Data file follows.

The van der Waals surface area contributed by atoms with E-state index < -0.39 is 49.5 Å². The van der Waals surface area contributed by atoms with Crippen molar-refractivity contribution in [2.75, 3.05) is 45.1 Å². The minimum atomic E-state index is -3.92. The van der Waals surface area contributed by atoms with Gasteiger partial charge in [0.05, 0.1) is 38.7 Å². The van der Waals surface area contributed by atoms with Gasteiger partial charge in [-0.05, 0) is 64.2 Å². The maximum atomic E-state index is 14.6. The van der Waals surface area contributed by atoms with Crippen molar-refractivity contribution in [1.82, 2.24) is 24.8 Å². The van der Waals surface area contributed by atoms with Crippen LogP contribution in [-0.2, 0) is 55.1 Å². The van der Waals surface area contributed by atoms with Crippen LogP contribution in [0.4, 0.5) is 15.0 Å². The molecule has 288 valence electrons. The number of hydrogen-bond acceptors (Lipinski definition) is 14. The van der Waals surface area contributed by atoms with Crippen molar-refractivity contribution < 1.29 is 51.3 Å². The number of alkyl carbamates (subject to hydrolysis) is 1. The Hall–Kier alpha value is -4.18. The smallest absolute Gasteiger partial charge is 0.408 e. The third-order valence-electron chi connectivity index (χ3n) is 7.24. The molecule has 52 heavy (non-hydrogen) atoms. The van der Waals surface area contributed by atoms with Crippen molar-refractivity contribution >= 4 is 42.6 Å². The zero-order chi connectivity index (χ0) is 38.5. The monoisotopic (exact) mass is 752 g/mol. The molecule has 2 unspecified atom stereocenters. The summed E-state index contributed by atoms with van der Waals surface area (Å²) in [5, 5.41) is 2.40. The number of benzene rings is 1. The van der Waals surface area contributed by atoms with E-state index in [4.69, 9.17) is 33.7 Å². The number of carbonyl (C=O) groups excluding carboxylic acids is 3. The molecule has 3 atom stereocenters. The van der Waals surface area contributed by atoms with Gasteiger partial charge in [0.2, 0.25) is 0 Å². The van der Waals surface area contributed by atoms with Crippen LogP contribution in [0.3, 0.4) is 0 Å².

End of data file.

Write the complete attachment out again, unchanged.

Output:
The van der Waals surface area contributed by atoms with E-state index < -0.39 is 49.5 Å². The van der Waals surface area contributed by atoms with Crippen molar-refractivity contribution in [2.75, 3.05) is 45.1 Å². The minimum atomic E-state index is -3.92. The van der Waals surface area contributed by atoms with Gasteiger partial charge in [0.05, 0.1) is 38.7 Å². The van der Waals surface area contributed by atoms with Gasteiger partial charge in [-0.05, 0) is 64.2 Å². The maximum atomic E-state index is 14.6. The van der Waals surface area contributed by atoms with Crippen molar-refractivity contribution in [1.82, 2.24) is 24.8 Å². The van der Waals surface area contributed by atoms with Crippen LogP contribution in [-0.2, 0) is 55.1 Å². The van der Waals surface area contributed by atoms with Crippen LogP contribution in [0.4, 0.5) is 15.0 Å². The molecule has 288 valence electrons. The number of hydrogen-bond acceptors (Lipinski definition) is 14. The van der Waals surface area contributed by atoms with Crippen molar-refractivity contribution < 1.29 is 51.3 Å². The number of alkyl carbamates (subject to hydrolysis) is 1. The Hall–Kier alpha value is -4.18. The smallest absolute Gasteiger partial charge is 0.408 e. The third-order valence-electron chi connectivity index (χ3n) is 7.24. The molecule has 52 heavy (non-hydrogen) atoms. The van der Waals surface area contributed by atoms with Crippen molar-refractivity contribution >= 4 is 42.6 Å². The zero-order chi connectivity index (χ0) is 38.5. The monoisotopic (exact) mass is 752 g/mol. The molecule has 2 unspecified atom stereocenters. The summed E-state index contributed by atoms with van der Waals surface area (Å²) in [5, 5.41) is 2.40. The number of benzene rings is 1. The van der Waals surface area contributed by atoms with E-state index in [4.69, 9.17) is 33.7 Å². The number of carbonyl (C=O) groups excluding carboxylic acids is 3. The molecule has 3 atom stereocenters. The van der Waals surface area contributed by atoms with Gasteiger partial charge in [0.2, 0.25) is 0 Å². The van der Waals surface area contributed by atoms with Crippen LogP contribution in [0.3, 0.4) is 0 Å².